With regard to the temporal equation we remark the following. The string is pulled to certain shape y(x), held in position for a brief instant, and then let go at t = 0, so that dy/dt = 0 at t = 0 and dy/dt ≠ 0 for t > 0,

\left(\frac{\partial y(x,t)}{\partial t}\right)_{t=0} = 0.

This condition excludes the function sinωt, because the first derivative of the sine is the cosine which is not zero at t = 0. Hence the time function is of the form cosωt. In total, the solution with given boundary and initial conditions is

y(x,t) = A \sin(k x)\cos(\omega t)\;.

A function of this form is a standing wave. Clearly, this function repeats itself after a time period t0 with

t_0 = \frac{2\pi}{\omega} = \frac{2\pi}{k v} = \frac{\lambda}{v} = \frac{2L}{n} \sqrt{\frac{\rho}{T}},

where T is the tension and ρ is the mass density. The reciprocal period is the frequency,

\nu = \frac{1}{t_0} = \frac{\omega}{2\pi} = \frac{n}{2L} \sqrt{\frac{T}{\rho}} \equiv n \nu_0 ,

where ν01/(2L) √T/ρ is the fundamental frequency.

One may wonder whether the solution has the general form found by d'Alembert and discussed in the previous section. Note to that end that

\sin(k x)\cos(\omega t) = \frac{1}{2}\left[ \sin k(x+ v t) + \sin k(x-vt) \right],

and that the sine function is odd, sin(−u) = −sin(u).

[edit] Examples

In figures 2, 3, and 4 are shown the functions

y_n(x,t) = 0.3 \sin nx\cos n t\quad \hbox{for}\quad n=1,2,3,

which implies the following choices: (i) the initial displacement (amplitude) A = 0.3, (ii) the length of the string L = π, (iii) the propagation velocity v = 1, and (iv) the radial velocity ω = kv = n. These choices are compatible: the choice of L fixes a unit of length and the choice of v fixes a unit of time; these units can be fixed independently. The d'Alembertian operator defined by

\square^2 \quad \stackrel{\mathrm{def}}{=}\quad \frac{\partial^2}{\partial x^2} - \frac{1}{v^2}\frac{\partial^2}{\partial t^2}

is linear. Hence

\square^2 \Big(\sin x\cos t + 0.7 \sin 2x\cos 2 t + 0.5 \sin 3x\cos 3 t \Big) = 0.

This solution of the wave equation is shown in figure 5.

[edit] Acoustical waves

To a very good approximation the propagation of pressure waves in a fluid (liquid or gaseous) medium is described by the wave equation. Such waves are called acoustical waves, because the propagation of sound in a medium is an example.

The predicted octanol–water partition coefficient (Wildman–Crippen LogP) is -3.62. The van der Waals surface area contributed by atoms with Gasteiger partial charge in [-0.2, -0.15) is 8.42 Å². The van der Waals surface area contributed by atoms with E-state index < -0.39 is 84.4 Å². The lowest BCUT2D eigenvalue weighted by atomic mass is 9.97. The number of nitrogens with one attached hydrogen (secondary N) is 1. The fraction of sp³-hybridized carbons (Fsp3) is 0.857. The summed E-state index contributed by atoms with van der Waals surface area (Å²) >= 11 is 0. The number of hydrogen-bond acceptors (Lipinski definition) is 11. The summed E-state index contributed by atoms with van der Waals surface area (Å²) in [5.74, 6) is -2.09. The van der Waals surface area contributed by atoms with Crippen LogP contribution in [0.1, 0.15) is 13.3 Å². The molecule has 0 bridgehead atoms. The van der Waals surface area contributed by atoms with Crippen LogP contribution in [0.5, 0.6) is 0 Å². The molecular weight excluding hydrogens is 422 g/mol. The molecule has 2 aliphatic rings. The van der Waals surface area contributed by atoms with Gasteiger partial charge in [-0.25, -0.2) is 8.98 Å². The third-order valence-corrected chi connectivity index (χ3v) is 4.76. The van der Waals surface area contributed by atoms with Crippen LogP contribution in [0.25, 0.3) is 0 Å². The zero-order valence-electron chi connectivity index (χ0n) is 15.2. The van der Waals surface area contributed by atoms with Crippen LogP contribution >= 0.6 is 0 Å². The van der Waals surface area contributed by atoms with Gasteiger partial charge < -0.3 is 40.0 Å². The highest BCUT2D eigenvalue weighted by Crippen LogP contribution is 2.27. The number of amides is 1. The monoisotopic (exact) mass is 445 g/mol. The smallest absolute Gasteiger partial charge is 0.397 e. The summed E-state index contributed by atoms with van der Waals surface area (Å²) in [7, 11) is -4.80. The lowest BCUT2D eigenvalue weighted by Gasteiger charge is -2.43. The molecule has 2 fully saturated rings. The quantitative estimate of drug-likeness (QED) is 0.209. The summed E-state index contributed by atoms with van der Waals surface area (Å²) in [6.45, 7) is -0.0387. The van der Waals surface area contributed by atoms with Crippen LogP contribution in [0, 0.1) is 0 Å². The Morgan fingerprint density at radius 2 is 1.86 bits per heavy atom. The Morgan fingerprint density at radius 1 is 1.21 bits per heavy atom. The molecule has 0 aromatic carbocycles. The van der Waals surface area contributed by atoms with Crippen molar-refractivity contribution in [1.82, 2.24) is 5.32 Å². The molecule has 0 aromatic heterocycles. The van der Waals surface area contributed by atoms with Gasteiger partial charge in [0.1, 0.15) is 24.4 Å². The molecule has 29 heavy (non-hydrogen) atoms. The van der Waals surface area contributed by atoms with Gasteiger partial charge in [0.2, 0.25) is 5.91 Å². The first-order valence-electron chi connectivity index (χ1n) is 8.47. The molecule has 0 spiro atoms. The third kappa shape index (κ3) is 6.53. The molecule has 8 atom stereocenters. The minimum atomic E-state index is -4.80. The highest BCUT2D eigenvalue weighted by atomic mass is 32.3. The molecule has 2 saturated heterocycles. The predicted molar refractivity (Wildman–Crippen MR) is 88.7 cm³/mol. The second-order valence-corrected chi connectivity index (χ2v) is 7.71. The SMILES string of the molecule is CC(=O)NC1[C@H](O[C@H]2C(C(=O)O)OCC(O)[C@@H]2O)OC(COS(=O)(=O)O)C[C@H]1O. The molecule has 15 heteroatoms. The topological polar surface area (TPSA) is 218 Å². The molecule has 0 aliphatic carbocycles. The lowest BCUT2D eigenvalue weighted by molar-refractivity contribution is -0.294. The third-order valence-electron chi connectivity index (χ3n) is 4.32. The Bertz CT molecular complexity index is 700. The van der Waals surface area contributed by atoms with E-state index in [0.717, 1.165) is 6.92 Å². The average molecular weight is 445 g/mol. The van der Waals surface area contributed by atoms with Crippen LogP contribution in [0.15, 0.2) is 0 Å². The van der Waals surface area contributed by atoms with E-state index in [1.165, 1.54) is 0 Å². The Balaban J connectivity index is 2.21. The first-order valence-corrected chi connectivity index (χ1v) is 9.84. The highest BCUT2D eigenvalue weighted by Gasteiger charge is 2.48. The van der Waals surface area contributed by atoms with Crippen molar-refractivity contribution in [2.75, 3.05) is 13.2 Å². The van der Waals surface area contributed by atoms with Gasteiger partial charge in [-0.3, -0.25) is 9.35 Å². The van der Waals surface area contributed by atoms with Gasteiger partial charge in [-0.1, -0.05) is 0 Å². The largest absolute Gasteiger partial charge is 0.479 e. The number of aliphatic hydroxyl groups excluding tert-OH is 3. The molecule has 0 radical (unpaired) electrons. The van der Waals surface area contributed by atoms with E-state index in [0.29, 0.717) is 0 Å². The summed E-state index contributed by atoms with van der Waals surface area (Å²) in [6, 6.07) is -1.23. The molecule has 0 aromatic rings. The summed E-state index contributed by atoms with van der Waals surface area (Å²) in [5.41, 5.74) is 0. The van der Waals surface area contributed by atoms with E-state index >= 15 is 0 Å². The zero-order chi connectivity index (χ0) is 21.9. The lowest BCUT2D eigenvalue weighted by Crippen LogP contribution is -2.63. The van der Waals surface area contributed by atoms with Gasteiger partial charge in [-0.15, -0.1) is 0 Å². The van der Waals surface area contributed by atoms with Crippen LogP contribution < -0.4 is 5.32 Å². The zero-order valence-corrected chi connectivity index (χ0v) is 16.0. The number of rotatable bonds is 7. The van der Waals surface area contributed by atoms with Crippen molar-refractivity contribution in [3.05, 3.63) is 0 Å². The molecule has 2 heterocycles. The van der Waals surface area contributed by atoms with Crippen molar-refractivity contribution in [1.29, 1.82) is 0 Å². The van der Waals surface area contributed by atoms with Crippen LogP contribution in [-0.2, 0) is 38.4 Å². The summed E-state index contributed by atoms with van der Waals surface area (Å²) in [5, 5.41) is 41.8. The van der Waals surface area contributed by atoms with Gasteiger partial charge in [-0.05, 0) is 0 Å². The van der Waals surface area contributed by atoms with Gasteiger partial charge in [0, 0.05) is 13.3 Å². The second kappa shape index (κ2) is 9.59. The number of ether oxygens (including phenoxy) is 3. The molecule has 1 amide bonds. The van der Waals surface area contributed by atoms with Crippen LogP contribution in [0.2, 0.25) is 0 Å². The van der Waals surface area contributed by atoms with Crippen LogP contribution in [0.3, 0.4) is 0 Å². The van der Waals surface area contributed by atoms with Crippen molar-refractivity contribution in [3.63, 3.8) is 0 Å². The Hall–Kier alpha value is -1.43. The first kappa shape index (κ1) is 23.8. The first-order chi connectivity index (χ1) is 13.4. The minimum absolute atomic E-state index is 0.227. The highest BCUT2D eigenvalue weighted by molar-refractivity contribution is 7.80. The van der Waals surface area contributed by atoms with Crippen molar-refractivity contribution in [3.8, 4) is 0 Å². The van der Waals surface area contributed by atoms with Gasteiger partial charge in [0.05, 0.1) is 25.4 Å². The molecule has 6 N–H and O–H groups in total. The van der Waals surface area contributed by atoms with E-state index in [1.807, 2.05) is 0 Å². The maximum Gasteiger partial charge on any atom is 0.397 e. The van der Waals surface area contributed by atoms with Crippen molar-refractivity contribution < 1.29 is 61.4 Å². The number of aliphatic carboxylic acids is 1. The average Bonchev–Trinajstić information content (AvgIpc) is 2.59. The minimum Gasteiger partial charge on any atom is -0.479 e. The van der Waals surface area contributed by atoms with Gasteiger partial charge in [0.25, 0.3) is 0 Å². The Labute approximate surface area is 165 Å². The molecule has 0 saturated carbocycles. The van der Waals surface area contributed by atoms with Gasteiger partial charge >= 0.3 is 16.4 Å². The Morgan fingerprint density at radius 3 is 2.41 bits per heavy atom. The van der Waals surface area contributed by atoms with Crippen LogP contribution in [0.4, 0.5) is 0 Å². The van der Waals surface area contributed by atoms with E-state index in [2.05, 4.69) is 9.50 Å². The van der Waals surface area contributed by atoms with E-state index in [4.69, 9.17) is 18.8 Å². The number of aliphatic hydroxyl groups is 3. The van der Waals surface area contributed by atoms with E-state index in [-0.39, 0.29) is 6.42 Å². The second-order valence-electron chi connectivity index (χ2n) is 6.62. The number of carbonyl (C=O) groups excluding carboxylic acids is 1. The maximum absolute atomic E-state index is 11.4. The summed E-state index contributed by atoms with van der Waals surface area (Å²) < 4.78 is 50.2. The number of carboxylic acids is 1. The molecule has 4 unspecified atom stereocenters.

Consider an undisturbed fluid particle at position x and let its displacement, caused by a disturbance at time t, be in the z direction, so that after being disturbed the particle is at position: x + z(x,t). If the slope satisfies \scriptstyle \partial z / \partial x << 1 (the "acoustic approximation") the displacement z satisfies

\frac{\partial^2 z(x,t)}{\partial x^2} = \frac{1}{\bar{v}^2} \frac{\partial^2 z(x,t)}{\partial t^2},


\bar{v}^2 = \left. \frac{dP(\rho)}{d\rho} \right|_{\rho_0}.

Here ρ is the density of the fluid, ρ0 the undisturbed density, and P(ρ) the pressure in the fluid.

If the fluid is air, then \bar{v} is the speed of sound. There may be 3-dimensional motion in the general case, satisfying the 3-dimensional wave equation, with an appropriate modification of the parameters. However, if is the fluid is homogeneous and isotropic, the extension is without any difficulties.

[edit] Electromagnetic waves

In a region of space where the charge and current densities are zero, Maxwell's equations for the electromagnetic field in vacuum lead to

\nabla^2 \mathbf{E}(\mathbf{r},t) &= \frac{1}{c^2} \frac{\partial^2 \mathbf{E}(\mathbf{r},t) }{\partial t^2} \\
\nabla^2 \mathbf{B}(\mathbf{r},t) &= \frac{1}{c^2} \frac{\partial^2 \mathbf{B}(\mathbf{r},t) }{\partial t^2} \\

where E is the electric field and B is magnetic induction (also known magnetic flux density). The quantity c is the speed of light in vacuum. The vector potential A and the scalar potential φ give rise to both E and B through

\mathbf{B}(\mathbf{r},t) &= \boldsymbol{\nabla} \times \mathbf{A}(\mathbf{r},t) \\
\mathbf{E}(\mathbf{r},t) &= -\boldsymbol{\nabla} \phi - \frac{1}{k}\frac{\partial \mathbf{A}(\mathbf{r},t)}{\partial t} \\

where in SI units k = 1 and in Gaussian units k = c. Both A and φ satisfy wave equations (that hold in absence of charge and current densities); they are

\nabla^2 \mathbf{A}(\mathbf{r},t) &= \frac{1}{c^2} \frac{\partial^2 \mathbf{A}(\mathbf{r},t) }{\partial t^2} \\
\nabla^2 \phi(\mathbf{r},t) &= \frac{1}{c^2} \frac{\partial^2 \phi(\mathbf{r},t) }{\partial t^2} \\

[edit] Notes

  1. J. d'Alembert, Recherches sur la courbe que forme une corde tenduë mise en vibration [Researches on the curve formed by a stretched string set into vibration], Histoire de l’Académie des sciences et belles-lettres (Berlin) vol. 3, pp. 214–249 (1747, published 1749).
  2. Since the differential equation is of second order, a second initial condition, for instance the time derivative of f at t = 0, is required for the general solution of the wave equation.